It has become a common refrain from school reformers that a very large percentage of high school graduates must take remedial classes when they get to college. Are they right? Award-winning Prinicipal Carol Burris of South Side High School in New York looks at this issue in the following post. She has been exposing the problems with New York’s botched school reform effort for a long time on this blog.
Burris was named New York’s 2013 High School Principal of the Year by the School Administrators Association of New York and the National Association of Secondary School Principals, and in 2010, tapped as the 2010 New York State Outstanding Educator by the School Administrators Association of New York State. She is the co-author of the New York Principals letter of concern regarding the evaluation of teachers by student test scores. It has been signed by thousands of principals teachers, parents, professors, administrators and citizens. You can read the letter by clicking here.
By Carol Burris
I am weary of the lie that increasing numbers of public high school graduates are grossly unprepared for college. The picture painted is one of inept students roaming college campuses unable to operate pencil sharpeners or read their class schedules. We are told it is a national emergency. And the villain, of course, is the usual suspect—the American public high school. The lie, like Pinocchio’s nose, gets bigger every day as the facts about college remediation are exaggerated and distorted by those who know better.
We just heard it from none other than Education Secretary Arne Duncan. Here is what he said while praising the Match charter schools of Massachusetts.
According to Boston Globe columnist, Scot Lehigh, Duncan said the following, referring to education in the Commonwealth:
“The secretary [Duncan] offered this sobering statistic to underscore his point: “Forty percent of your high-school graduates are taking remedial classes when they go to four-year universities. That’s a staggering number… Four in 10 of your high school graduates aren’t ready for college.”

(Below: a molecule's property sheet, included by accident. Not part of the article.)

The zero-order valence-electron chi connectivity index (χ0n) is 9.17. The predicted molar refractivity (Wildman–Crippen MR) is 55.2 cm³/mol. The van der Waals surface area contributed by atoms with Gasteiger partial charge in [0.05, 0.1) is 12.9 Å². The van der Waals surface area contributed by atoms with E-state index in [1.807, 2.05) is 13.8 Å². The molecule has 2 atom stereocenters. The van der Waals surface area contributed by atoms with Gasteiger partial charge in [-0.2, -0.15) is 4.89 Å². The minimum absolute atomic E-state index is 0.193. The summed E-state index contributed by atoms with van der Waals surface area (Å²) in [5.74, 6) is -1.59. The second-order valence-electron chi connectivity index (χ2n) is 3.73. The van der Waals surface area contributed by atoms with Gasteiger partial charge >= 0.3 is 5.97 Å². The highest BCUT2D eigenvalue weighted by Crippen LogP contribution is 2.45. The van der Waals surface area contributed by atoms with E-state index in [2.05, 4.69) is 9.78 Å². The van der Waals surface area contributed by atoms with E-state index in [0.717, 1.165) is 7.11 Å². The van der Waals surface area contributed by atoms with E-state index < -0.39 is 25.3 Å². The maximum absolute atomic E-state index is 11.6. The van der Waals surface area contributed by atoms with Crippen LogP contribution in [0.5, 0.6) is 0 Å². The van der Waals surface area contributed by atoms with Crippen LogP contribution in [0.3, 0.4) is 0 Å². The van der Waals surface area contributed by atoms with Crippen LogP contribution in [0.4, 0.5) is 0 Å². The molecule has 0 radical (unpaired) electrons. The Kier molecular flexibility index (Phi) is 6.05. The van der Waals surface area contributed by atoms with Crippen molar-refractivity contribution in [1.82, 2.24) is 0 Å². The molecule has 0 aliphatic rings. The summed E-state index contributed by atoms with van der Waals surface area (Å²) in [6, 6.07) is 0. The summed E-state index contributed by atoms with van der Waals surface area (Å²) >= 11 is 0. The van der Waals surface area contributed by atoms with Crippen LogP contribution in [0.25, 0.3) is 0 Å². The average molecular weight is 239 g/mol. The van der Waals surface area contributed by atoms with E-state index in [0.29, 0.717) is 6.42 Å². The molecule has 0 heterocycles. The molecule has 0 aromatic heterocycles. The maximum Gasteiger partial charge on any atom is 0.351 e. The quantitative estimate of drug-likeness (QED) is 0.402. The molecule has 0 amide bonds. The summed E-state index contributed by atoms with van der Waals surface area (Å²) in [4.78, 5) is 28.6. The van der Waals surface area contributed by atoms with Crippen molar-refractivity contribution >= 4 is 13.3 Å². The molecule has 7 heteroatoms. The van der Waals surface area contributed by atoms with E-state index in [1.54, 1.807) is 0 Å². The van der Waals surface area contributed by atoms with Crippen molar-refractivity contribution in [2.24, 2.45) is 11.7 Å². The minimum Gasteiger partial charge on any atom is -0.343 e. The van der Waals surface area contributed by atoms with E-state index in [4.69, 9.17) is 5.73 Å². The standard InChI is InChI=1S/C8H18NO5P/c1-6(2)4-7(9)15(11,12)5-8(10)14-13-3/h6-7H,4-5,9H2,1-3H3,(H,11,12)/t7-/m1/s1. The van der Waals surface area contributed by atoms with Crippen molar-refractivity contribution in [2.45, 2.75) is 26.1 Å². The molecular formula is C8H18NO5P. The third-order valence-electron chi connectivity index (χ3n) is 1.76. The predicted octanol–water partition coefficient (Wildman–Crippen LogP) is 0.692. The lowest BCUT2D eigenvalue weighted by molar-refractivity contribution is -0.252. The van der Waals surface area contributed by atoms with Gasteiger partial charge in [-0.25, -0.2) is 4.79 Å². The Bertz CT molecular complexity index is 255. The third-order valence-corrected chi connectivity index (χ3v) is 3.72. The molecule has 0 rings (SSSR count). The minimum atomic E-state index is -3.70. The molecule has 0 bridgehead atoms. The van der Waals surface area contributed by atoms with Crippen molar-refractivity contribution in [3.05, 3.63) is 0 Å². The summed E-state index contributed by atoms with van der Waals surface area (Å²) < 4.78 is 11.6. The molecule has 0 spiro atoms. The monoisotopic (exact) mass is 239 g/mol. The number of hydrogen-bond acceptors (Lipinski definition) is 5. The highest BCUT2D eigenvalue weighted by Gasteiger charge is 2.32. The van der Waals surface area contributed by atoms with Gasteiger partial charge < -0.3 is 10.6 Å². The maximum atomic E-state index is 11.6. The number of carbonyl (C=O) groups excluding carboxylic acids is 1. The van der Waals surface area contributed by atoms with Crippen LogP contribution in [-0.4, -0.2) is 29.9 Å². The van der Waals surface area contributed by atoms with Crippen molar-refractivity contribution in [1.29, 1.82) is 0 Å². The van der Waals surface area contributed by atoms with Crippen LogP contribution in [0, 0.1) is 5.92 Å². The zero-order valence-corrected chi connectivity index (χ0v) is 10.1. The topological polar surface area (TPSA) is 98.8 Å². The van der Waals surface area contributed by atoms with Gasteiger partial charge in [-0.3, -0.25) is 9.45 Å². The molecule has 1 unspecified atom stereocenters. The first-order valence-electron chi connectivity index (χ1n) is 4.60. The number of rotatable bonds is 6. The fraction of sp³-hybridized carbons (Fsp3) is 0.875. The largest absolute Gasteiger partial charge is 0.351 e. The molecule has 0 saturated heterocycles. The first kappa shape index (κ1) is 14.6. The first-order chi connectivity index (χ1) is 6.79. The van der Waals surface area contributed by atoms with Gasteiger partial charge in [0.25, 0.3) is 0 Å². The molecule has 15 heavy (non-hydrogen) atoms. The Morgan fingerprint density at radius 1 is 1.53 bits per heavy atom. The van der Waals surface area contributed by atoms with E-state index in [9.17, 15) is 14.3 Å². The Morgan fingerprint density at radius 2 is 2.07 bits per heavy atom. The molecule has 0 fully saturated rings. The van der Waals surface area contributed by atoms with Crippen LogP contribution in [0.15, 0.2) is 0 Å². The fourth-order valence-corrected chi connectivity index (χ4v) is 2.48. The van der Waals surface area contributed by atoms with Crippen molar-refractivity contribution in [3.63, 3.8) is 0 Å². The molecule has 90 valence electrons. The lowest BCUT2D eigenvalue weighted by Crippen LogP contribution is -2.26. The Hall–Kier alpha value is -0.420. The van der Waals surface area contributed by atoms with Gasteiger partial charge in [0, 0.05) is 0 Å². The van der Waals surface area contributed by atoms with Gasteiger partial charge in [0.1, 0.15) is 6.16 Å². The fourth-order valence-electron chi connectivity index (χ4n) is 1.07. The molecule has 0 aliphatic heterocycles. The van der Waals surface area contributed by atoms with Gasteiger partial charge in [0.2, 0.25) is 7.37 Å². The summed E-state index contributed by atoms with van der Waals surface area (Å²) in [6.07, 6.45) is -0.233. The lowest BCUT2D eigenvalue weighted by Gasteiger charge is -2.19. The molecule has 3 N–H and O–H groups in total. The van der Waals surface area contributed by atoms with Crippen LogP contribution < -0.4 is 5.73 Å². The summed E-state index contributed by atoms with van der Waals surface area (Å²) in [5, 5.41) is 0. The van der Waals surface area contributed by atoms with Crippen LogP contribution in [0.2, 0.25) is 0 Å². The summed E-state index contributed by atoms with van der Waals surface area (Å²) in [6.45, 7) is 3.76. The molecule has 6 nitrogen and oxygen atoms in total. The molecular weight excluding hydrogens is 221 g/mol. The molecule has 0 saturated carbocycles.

What is “staggering” is the gross inaccuracy of the claim. Here are the facts:
- Twenty-two percent of the students who attend four-year state universities in Massachusetts and 10 percent of the students who attend the University of Massachusetts take at least one remedial course. That group (students who attend four-year public colleges) comprises 28 percent of all high school graduates in the Commonwealth.
- Thirty percent of all Massachusetts graduates attend private four-year colleges. Although I could not find remediation rates for such students, we know that nationally 15 percent of students who attend not-for-profit four-year colleges or universities take remedial courses.
Using the above, I estimate that the percentage of students in Massachusetts who attend four-year colleges and take remedial courses is roughly 17 percent, not the 40 percent that Duncan claimed.
Where remedial rates are at their highest are in the state’s community colleges. According to this report by the Massachusetts Department of Education, 60 percent of community college students take at least one remedial course. This would be a far higher rate than reported for public community colleges by the National Center of Educational Statistics, which provides a national rate of 24 percent (down from 30 percent in 2000).
Now let’s examine the facts about the community colleges of Massachusetts:
- Less than one-third of all community college students are first-time, full-time, degree-seeking students.
- The other two-thirds belong to one or more of the following categories: part-time students, adult returning students, or students seeking a certificate.
- The campuses are open-enrollment—students do not need SATs, good grades or even a high school diploma—a GED will suffice.
- The smallest share of high school graduates attending college in Massachusetts choose community college (22 percent).